The Appellate Corner, 1120 ALBJ, Vol. 81 No. 6 Pg. 462 (November, 2020)

AuthorWilson F. Green, Marc A. Starrett
PositionVol. 81 6 Pg. 462


No. Vol. 81 No. 6 Pg. 462

Alabama Bar Lawyer

November, 2020

Wilson F. Green, Marc A. Starrett


From the Alabama Supreme Court

GALs, Reasonableness of Attorneys 'Fees

Ex parte Shinaberry, No. 1180935 (Ala. July 31, 2020)

Insufficient evidence supported GAL fee, both with respect to hourly rate approved by the court and the time expended. Fee awarded was almost twice the damages awarded the minor plaintiffs and almost twice the fee awarded the attorneys who represented the plaintiffs.

Respondeat Superior; Negligent Hiring

Synergies3 Tec Services, LLC v. Corvo, No. 1170765 (Ala. August 21, 2020)

(Plurality panel opinion): (1) plaintiff's insurer was not real party in interest on claims against third party arising from property loss, because policy simply provided for right of reimbursement; (2) despite there being substantial evidence of conversion by alleged agent, alleged principals were entitled to JML on respondeat superior theory, because agent's theft was so unusual a deviation from the employee's duties, the employer benefitted in no way, and there was no evidence that employer ratified alleged agent's conduct; (3) substantial evidence supported negligent hiring claim, given agent's prior criminal theft history.


Holt v. Holt, No. 1190025 (Ala. August 21, 2020)

Circuit court never obtained jurisdiction over probate proceeding removed under Ala. Code § 12-11-41, due to circuit court's failure to enter order of removal.

Estates; Administrators Ad Litem

Ex parte Stephens, No. 1190457 (Ala. August 28, 2020)

Petitioner challenging intervivos transfer of funds by holder of power of attorney (who was appointed PR of estate) was entitled to order appointing administrator ad litem of estate under Ala. Code § 43-2-250 regarding the transfers, because PR had a conflict of interest regarding the issue.

Necessary Parties

Capitol Farmers Market, Inc. v. Delongchamp, No. 1190103 (Ala. August 28, 2020)

Adjacent landowner potentially subject to restrictive covenants involved in litigation was a necessary party under Rule 19(a); remand was required for trial court to consider, in the first instance, whether landowner can be joined in the action.

"Protective Services;" Immunity

Ex parte Smith, No. 1180834 (Ala. Sept. 4, 2020)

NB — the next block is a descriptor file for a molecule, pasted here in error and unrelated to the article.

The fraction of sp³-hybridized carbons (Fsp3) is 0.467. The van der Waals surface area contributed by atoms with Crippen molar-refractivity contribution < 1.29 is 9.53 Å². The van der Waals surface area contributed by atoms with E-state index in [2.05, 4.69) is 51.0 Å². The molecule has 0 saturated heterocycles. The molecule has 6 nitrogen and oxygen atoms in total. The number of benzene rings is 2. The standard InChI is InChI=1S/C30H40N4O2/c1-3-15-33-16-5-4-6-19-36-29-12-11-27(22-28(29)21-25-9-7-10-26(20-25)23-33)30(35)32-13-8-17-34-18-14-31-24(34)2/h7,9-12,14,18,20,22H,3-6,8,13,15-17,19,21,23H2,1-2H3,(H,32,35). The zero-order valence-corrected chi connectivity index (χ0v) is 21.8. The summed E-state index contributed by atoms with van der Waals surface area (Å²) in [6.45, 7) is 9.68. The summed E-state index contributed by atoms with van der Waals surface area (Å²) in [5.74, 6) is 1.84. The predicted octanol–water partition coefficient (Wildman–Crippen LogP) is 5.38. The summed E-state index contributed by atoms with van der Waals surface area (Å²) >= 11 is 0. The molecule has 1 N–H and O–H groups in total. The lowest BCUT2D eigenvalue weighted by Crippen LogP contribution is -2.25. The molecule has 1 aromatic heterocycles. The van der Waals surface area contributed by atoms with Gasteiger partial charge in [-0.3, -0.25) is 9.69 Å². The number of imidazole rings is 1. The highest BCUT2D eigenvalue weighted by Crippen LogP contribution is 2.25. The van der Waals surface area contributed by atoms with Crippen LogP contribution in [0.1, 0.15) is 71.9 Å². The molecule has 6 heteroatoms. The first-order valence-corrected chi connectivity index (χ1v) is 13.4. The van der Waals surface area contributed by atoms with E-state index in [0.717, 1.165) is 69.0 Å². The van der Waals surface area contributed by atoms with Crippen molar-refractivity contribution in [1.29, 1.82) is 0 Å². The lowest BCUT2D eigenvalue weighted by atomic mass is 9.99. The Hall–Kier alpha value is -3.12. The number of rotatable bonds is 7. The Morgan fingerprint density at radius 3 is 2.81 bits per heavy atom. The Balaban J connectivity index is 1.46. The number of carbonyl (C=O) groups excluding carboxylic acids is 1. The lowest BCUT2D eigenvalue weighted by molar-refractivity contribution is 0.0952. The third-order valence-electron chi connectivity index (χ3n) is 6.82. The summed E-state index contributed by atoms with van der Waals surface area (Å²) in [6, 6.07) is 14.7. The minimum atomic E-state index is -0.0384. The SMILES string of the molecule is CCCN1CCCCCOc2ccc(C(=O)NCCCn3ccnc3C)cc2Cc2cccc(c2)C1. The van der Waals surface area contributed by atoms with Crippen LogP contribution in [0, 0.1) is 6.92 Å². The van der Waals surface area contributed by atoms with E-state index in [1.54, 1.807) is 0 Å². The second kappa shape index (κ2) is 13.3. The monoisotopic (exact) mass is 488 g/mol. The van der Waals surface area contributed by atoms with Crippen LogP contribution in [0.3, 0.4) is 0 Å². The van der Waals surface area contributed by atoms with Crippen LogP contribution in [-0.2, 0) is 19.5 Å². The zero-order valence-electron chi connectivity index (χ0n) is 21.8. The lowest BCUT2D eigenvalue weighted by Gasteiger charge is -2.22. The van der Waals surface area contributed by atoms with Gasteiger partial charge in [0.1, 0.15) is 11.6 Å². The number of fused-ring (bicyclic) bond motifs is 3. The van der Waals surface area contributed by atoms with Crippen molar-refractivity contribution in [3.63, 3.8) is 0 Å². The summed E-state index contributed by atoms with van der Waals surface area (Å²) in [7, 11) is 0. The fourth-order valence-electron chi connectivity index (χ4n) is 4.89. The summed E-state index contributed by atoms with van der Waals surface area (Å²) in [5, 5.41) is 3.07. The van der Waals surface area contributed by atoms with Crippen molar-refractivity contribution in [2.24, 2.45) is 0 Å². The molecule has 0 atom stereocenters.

DHR employees were entitled to immunity under the Protective Services Act, Ala. Code § 38-9-11, because they had exercised their duties in "good faith"and in compliance with the DHR Adult Policy Services Manual; the statute is not confined to situations in which investigations of abuse reports are at issue and thus extended to decision regarding placement in group home.

"As Is" Clauses; Caveat Emptor

Kidd v. Benson, No. 1190413 (Ala. Sept. 4, 2020)

Despite the doctrine of caveat emptor in real estate sales contracts (which is often contractually grafted into transactions with "AS IS" clauses, as in this case), Alabama law has recognized three exceptions: (1) if a fiduciary relationship exists between buyer and seller; (2) seller must disclose material defects affecting health or safety not known to or readily observable by buyer; and (3) seller has a duty to disclose if buyer inquires directly about a material defect or condition of the property. The plurality (three justices) concluded that "under Alabama law, when a buyer elects to purchase real property subject to an "as is" clause in the purchase agreement and neglects to inspect the property, the buyer cannot take advantage of any exceptions to the doctrine of caveat emptor."

Open Meetings

Casey v. Seeker, No. 1190400 (Ala. Sept. 4, 2020)

Hearing presided over by an ALJ at the direction of the PSC under Ala. Code § 37-1-89 was not a "meeting" under the Open Meetings Act, even though the PSC commissioners themselves attended the hearing. Whether a "meeting" occurred at the hearing depends on whether the commissioners "deliberated" a matter at the hearing, which requires that information was exchanged "among" the commissioners. Ala. Code § 36-25A-2(1)

Medical Liability

Spencer v. Remillard, No. 1180650 (Ala. Sept. 4, 2020)